"I'm not a great theatre-goer, but the simplicity of theatre is something I'm longing for in film," he says. "Especially since computers came in and you can do Lord of the Rings with a million characters, it is such a good feeling to go back to something very simple. I wanted the audience to forget that there are no houses or whatever. This makes you invent the town for yourself but, more importantly, it makes you zoom in on the people."

So what of suggestions that this is no more than filmed theatre? "I think it is really dangerous to divide things into film or theatre or literature, because it all comes from the same thing, it's make-believe, telling a story; these definitions of what film is limit everybody."

What's true is that Dogville takes the Dogme philosophy one step further, paring away the embellishments of cinema until the audience has no choice ­ as in the theatre ­ but to concentrate on the characters. The staging of Festen, the Dogme film by Thomas Vinterberg, at the Almeida Theatre next month, is entirely logical, while Dogville itself could be lifted straight from the screen to the stage. But, argues von Trier, "this does not make it anti-cinema. I just want to free some inspiration. I'm sure there are a lot of things we can do with this media that, right now, are not being done at all."

As usual, his working methods created numerous demands on the actors. An estimable cast that includes Lauren Bacall, Ben Gazzara and Paul Bettany had to occupy the stage ­ with nowhere to hide ­ pretty much constantly during six weeks of shooting, whether they were in front of the camera or not. And that was just the half of it.

Stellan Skarsgard, the Swedish actor who has appeared in most of von Trier's films, recalls the director's tricks with wry humour. "If you don't trust Lars then you shouldn't work with him, because it can be very painful," he says. "I had a scene where I was blackmailing and raping Nicole. And after four or five takes he suddenly says to me: 'Stellan, couldn't you try to play it as a romantic comedy?' So then I played it as a romantic comedy. Of course the scene doesn't work like that. But there are a few exchanges, a few seconds which suddenly becoming very interesting, because the angle of attack is different. So we did a really bad scene and that gave us a couple of seconds of gold."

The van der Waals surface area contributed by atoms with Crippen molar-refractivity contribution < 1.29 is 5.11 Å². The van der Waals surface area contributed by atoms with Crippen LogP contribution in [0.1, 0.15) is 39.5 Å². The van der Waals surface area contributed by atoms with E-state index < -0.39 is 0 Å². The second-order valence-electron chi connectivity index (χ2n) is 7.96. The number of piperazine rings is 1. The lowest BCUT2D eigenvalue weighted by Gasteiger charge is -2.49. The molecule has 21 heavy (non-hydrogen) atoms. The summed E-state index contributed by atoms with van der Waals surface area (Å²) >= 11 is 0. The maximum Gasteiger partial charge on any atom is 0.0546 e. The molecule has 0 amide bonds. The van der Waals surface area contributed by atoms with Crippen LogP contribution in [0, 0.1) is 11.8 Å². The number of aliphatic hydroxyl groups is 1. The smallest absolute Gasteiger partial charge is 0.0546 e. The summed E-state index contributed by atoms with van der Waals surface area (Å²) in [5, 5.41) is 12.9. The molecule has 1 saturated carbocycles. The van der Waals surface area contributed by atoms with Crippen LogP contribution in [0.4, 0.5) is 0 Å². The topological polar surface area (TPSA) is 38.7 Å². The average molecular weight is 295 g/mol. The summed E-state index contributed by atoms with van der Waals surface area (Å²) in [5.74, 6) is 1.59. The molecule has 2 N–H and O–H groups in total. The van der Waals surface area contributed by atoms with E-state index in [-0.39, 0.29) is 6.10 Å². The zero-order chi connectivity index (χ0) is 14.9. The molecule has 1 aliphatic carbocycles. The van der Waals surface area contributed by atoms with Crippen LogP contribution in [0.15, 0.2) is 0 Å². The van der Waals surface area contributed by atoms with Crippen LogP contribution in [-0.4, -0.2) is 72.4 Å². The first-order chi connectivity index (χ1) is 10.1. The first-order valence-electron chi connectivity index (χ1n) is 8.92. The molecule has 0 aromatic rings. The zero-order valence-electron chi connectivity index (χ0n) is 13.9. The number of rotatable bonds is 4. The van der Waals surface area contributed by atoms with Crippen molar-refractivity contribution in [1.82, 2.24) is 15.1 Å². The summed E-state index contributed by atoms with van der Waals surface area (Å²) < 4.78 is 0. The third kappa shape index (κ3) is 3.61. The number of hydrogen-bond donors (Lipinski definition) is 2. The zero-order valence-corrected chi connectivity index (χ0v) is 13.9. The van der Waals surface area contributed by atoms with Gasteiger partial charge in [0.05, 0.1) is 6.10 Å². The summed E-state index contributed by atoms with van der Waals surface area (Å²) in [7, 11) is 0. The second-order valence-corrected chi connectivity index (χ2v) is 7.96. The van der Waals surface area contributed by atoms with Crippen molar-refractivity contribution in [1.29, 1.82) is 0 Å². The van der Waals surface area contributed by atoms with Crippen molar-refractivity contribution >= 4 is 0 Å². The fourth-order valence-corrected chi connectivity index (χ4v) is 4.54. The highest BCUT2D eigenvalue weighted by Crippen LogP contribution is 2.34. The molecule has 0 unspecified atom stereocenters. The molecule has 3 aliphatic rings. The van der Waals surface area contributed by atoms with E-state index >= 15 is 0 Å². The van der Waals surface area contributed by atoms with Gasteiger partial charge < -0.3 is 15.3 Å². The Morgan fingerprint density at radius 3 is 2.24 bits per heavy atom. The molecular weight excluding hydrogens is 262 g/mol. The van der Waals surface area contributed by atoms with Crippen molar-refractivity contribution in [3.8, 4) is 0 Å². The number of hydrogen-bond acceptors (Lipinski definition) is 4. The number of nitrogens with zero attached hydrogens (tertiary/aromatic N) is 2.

Apparently even the game Kidman was a little perturbed when she saw the chains von Trier had waiting for her. Her character is the latest in a long line of humiliated women in the von Trier oeuvre, but the director waves aside intimations of misogyny. "I would say that these characters are not so much females as they are a part of me. It's very interesting to work with women, I can relate to them. I know that some people think that I don't like women, but obviously that's not true. It's men I have problems with," he adds, slyly.

He is equally unrepentant about situating his story in America. "I do feel very critical of what is happening there. I've criticised some politics in Denmark too, but no-one gives a shit about politics in Denmark, because they don't have power. The problem with America is that they do have power. And if you have the power you have to be merciful ­ that's what I learned when I was a child; and when you have the power, you have to think."

Although von Trier is about to start shooting the second part of the trilogy, Manderlay (without Kidman, who had to back out because of a hectic schedule), what we're really waiting for is his production of Wagner's great opera cycle The Ring at Bayreuth in 2006.

"It's difficult, because I've never done anything like it and I don't know anything about opera. I'm a complete idiot. But I'm working hard," he says. Here again is that naughty glint in his eyes. "I'm so happy about it. And we have agreed that I'm not going to make anything that will provoke anybody." Yeah, right.

'Dogville' (15) is out on 13 February